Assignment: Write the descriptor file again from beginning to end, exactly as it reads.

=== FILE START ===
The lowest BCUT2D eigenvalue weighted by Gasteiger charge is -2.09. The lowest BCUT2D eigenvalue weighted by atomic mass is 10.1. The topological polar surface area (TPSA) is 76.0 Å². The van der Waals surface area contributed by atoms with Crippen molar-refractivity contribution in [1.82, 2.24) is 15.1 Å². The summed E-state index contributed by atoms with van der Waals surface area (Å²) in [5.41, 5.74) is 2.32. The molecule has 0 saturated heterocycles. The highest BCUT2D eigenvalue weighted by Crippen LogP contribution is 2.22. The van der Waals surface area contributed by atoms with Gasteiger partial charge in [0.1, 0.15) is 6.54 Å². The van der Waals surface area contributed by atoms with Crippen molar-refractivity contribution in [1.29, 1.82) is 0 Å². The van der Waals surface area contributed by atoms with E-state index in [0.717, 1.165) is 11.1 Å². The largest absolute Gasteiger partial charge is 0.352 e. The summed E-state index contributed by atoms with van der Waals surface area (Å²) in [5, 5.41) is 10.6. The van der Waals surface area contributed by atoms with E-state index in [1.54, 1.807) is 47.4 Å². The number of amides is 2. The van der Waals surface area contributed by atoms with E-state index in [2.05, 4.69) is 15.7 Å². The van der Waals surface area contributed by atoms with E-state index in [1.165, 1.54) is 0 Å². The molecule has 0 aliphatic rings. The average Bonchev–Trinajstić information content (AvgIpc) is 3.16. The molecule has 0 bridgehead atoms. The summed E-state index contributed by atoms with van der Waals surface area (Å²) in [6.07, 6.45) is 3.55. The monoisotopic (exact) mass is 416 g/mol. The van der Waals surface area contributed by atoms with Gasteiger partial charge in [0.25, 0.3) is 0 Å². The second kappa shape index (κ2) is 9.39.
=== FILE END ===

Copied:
The lowest BCUT2D eigenvalue weighted by Gasteiger charge is -2.09. The lowest BCUT2D eigenvalue weighted by atomic mass is 10.1. The topological polar surface area (TPSA) is 76.0 Å². The van der Waals surface area contributed by atoms with Crippen molar-refractivity contribution in [1.82, 2.24) is 15.1 Å². The summed E-state index contributed by atoms with van der Waals surface area (Å²) in [5.41, 5.74) is 2.32. The molecule has 0 saturated heterocycles. The highest BCUT2D eigenvalue weighted by Crippen LogP contribution is 2.22. The van der Waals surface area contributed by atoms with Gasteiger partial charge in [0.1, 0.15) is 6.54 Å². The van der Waals surface area contributed by atoms with Crippen molar-refractivity contribution in [1.29, 1.82) is 0 Å². The van der Waals surface area contributed by atoms with E-state index in [0.717, 1.165) is 11.1 Å². The largest absolute Gasteiger partial charge is 0.352 e. The summed E-state index contributed by atoms with van der Waals surface area (Å²) in [5, 5.41) is 10.6. The van der Waals surface area contributed by atoms with E-state index in [1.54, 1.807) is 47.4 Å². The number of amides is 2. The van der Waals surface area contributed by atoms with E-state index in [2.05, 4.69) is 15.7 Å². The van der Waals surface area contributed by atoms with E-state index in [1.165, 1.54) is 0 Å². The molecule has 0 aliphatic rings. The average Bonchev–Trinajstić information content (AvgIpc) is 3.16. The molecule has 0 bridgehead atoms. The summed E-state index contributed by atoms with van der Waals surface area (Å²) in [6.07, 6.45) is 3.55. The monoisotopic (exact) mass is 416 g/mol. The van der Waals surface area contributed by atoms with Gasteiger partial charge in [0.25, 0.3) is 0 Å². The second kappa shape index (κ2) is 9.39.